- All remaining NSW paper certificates of title are expected to be cancelled mid-2021.
- Solicitor’s liens will become ineffective.
- Equitable mortgagees holding certificates of title as security should consider alternatives, including lodging a caveat.
With the cancellation of paper certificates of title expected to occur mid-2021, there are significant practical implications for legal practices and other businesses to consider, including the impact on liens and equitable mortgages.
The Office of the Registrar General (‘ORG’) announced in August 2020 that the New South Wales Government has approved the cancellation of all certificates of title as part of the implementation of electronic conveyancing. The announcement was made in a news item on the ORG website – ‘Important changes to liens and equitable mortgages’.
The continued use of paper certificates of title is at odds with a fully electronic conveyancing system. Phase one of the move away from paper certificates of title (‘CTs’) involved converting the CTs held by authorised deposit-taking institutions (‘ADIs’). As at 1 October 2018, all paper titles held by ADIs had been converted to electronic CTs. This next phase is the final step in cancelling paper CTs in NSW and is not unexpected. The Registrar General has had the power to declare a date upon which CTs will cease to issue since changes were made to the Real Property Act 1900 in 2015 with the introduction of section 33AAA.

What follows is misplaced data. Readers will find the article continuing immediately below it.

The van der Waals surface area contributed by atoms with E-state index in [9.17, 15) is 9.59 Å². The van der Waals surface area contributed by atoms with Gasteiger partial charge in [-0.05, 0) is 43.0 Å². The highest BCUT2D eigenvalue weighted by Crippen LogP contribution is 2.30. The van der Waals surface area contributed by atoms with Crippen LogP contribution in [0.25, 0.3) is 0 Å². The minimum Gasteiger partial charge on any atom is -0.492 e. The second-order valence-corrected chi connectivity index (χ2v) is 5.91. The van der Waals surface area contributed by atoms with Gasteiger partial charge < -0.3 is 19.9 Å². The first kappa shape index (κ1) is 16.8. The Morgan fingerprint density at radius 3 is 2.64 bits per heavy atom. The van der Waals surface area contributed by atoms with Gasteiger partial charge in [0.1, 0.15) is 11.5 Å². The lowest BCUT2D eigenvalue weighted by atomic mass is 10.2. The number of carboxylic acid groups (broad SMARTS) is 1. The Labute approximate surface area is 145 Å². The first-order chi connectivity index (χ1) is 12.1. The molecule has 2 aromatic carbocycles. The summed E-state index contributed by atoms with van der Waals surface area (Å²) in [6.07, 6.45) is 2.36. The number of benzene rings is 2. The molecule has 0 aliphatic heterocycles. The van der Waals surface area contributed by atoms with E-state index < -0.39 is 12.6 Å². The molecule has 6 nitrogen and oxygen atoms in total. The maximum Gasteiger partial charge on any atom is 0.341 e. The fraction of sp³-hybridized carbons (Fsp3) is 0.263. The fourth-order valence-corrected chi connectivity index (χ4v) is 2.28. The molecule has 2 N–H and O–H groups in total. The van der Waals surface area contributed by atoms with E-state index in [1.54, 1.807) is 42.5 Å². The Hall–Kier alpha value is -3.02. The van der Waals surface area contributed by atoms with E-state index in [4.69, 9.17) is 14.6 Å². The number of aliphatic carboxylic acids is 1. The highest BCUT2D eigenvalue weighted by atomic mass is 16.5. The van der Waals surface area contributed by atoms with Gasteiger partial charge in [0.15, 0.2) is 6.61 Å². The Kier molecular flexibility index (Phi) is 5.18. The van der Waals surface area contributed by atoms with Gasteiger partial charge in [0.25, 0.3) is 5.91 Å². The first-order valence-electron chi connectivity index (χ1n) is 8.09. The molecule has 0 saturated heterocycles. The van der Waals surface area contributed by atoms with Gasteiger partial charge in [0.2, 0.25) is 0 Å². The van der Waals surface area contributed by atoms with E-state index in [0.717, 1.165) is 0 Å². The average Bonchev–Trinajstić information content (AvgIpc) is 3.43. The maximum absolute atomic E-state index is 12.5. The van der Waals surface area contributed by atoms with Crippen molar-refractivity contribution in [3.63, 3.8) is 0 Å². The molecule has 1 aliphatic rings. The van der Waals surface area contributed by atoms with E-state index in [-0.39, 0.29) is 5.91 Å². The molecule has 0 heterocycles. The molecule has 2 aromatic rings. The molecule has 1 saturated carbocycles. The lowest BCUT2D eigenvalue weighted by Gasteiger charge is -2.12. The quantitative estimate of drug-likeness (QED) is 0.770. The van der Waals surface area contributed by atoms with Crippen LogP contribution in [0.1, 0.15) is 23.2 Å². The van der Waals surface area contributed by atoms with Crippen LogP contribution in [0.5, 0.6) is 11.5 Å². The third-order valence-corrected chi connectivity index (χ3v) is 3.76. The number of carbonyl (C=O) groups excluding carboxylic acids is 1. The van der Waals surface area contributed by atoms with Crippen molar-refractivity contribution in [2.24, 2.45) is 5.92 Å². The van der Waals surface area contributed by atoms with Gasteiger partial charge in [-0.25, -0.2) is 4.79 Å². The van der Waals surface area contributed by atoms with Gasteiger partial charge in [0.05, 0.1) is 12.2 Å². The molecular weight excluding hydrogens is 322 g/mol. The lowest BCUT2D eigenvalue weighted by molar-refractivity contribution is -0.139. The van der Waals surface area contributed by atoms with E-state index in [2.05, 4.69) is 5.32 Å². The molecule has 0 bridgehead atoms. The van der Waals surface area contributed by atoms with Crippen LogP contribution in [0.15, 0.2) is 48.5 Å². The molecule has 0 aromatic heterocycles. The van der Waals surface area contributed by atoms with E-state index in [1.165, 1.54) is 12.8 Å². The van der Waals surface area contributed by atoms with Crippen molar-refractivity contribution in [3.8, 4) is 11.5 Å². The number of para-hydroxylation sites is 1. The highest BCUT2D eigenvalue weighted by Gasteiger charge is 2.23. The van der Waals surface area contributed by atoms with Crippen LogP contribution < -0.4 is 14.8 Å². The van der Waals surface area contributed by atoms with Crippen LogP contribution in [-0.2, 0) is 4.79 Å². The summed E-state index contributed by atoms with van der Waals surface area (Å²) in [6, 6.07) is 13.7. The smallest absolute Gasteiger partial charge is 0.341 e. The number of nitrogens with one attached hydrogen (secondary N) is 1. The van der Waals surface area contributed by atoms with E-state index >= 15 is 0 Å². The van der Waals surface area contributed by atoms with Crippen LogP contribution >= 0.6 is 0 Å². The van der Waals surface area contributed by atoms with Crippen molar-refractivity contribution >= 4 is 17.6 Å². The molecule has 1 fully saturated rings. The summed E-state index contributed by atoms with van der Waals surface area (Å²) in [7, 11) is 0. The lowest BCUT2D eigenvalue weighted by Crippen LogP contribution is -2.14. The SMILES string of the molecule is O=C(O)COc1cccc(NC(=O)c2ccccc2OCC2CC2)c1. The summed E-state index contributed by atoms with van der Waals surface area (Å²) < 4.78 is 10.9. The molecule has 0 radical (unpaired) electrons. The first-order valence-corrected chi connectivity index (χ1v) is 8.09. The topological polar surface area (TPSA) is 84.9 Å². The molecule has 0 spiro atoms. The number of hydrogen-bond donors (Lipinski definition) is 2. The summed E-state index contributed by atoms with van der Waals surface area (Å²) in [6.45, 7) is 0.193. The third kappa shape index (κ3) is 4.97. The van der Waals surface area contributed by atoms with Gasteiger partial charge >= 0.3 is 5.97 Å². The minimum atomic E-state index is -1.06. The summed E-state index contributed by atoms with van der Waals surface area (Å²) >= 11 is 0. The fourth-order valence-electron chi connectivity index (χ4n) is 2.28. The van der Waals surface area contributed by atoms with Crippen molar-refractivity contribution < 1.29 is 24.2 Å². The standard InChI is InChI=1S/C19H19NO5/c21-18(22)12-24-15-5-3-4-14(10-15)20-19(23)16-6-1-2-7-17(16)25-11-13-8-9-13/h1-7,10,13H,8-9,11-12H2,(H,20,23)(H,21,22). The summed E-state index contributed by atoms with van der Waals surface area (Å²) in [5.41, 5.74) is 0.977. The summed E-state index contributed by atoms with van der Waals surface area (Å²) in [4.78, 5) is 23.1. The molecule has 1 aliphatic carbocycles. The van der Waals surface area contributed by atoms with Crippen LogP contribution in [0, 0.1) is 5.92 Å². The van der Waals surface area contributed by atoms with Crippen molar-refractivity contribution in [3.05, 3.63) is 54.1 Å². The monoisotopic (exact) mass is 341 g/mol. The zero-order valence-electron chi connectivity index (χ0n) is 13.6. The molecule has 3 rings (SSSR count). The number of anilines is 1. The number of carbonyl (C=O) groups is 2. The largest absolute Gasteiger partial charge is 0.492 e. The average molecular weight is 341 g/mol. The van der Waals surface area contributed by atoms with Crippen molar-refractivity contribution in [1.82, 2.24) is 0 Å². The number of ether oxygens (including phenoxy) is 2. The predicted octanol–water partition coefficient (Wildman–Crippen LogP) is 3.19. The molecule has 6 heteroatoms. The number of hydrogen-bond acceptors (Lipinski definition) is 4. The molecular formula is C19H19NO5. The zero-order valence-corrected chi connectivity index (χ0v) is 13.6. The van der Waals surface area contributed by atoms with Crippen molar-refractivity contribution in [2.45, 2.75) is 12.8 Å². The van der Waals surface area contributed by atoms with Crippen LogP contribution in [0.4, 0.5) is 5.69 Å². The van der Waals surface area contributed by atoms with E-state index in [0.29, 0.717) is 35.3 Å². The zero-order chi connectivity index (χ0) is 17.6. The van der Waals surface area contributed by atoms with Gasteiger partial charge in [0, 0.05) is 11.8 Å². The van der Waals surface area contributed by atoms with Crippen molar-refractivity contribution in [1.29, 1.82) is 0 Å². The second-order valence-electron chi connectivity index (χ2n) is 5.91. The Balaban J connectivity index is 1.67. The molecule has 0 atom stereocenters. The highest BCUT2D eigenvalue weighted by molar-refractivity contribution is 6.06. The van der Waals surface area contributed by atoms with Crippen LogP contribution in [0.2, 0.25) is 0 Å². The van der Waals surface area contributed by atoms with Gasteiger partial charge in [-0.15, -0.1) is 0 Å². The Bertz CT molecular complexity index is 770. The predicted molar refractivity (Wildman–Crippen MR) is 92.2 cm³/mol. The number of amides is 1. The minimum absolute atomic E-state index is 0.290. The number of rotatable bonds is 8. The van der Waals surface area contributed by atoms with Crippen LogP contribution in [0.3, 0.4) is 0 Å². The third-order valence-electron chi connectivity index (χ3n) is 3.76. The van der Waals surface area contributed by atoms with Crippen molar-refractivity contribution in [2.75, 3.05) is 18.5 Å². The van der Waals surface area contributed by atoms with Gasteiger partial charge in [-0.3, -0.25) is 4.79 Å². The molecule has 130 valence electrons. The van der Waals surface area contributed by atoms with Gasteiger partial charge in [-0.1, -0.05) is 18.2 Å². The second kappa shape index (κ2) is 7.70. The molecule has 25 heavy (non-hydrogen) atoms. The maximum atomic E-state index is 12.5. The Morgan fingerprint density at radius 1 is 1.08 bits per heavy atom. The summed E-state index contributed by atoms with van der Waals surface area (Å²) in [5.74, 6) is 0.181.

Legislation will be introduced to make this change, but in the meantime, practitioners need to carefully consider the impact of the changes on liens and equitable mortgages in relation to any security held by the legal practice, as well as the impact of this change on clients. There are also other practical matters to consider that follow from the cancellation of certificates of title.